Dr Bernadka Dubicka, a consultant psychiatrist for the Pennine Care Trust, told the hearing that when Tiegan was first transferred to the centre, that staff had been struck by the amount of traumatic events in her life.
‘Most of the time she was a very pleasant young girl who was very well liked by the other young people in the unit.
‘She would be low for a period of time but would then be keen to be discharged as soon as possible. We would try to persuade her to stay for a little longer but it was difficult as we could not detain her. On one occasion when she was admitted, she wanted to go to her school prom which was really important to her. Tiegan spoke often about her niece and cared about her a lot.
‘The profile of emerging personality disorder would fit Tiegan. The fact that her living arrangements were changing frequently was not helpful. She was struggling with the transition from children to adult services.’
Staff at the Pennine Care Trust had said they had been struck by the amount of traumatic events in Tiegan’s (left and right) life
Social worker Samantha Moore added that Tiegan has been reluctant to talk about mental health.
‘I think I was just another face in social services. I last saw her in November 2017 and she was pleasant and smiling and laughing as she sat on the sofa but then she pulled a rope from behind where she was sat. This was very shocking to see.’
This is while support worker Linda Wade said: ‘Towards the end of her stay, the whole team thought that things were getting better for Tiegan. She seemed happier, she was very excited that she could start to stay at her mums, she adored her niece.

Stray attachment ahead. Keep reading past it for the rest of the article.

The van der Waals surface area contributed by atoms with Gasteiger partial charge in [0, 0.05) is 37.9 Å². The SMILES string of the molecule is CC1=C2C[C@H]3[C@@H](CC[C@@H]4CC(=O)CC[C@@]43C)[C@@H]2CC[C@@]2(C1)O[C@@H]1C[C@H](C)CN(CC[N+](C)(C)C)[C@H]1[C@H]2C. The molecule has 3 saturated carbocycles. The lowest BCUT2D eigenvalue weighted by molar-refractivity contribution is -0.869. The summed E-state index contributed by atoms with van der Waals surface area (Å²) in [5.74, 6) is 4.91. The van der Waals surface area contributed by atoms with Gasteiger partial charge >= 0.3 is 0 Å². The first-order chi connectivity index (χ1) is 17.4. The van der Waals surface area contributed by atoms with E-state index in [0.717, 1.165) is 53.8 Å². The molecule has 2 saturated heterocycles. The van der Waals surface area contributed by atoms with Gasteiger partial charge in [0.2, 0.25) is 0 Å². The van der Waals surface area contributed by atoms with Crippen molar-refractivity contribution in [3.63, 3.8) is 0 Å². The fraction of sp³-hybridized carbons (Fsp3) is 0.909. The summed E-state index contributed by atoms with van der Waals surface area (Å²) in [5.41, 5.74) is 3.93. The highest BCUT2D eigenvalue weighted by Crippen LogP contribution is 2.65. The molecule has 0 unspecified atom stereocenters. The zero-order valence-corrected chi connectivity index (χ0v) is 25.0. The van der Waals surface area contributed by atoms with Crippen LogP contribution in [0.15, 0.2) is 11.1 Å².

‘Tiegen didn’t smile very much but you could always tell when she was in good mood. But if she was really upset she’d say something like ‘I’d like to be with my auntie’. She spent a lot of the time away from the house visiting her friends and her family.
‘On the 24th she had a lie in, I went upstairs sometime between 10.30 and 11. I did not like to leave her too long in her room without going and checking on her. She came downstairs to take her medication. She seemed absolutely fine.
‘I told her I had to go out on a visit with another resident and she was fine. Tiegan was up and down when I got back. I encouraged her to bring her laundry down which she did. She was popping up and down doing her washing.
‘It was taking too long to get this washing done so she went upstairs. I went up to her and she was sat on her bed, I told her to come down and get it finished. I went back downstairs and left it for about five minutes. I went back up and then noticed a rope that went up over the top of the door.’
Recording a narrative conclusion, coroner James Newman said: ‘Tiegan was a girl who has been described as funny, intelligent and had her whole life in front of her. She had been through a number of difficulties in her young life and in order for some form of stability and treatment, her mother made the very difficult decision to place her in care.
‘Tiegan’s behaviour started off with some minor self-harming but this progressed very rapidly to a very scary position. She has been described as quite impulsive and could take risks and that led her on a number of occasions into very dangerous situations.
‘Tiegan was trying to move forward and was looking forward to spending Christmas with her family. In a testament to her character, she went on to donate her organs and save lives.’
If you have been affected by any of the issues raised in this article then you can call the Samaritans on 116 123, alternatively you can visit the website at by clicking here.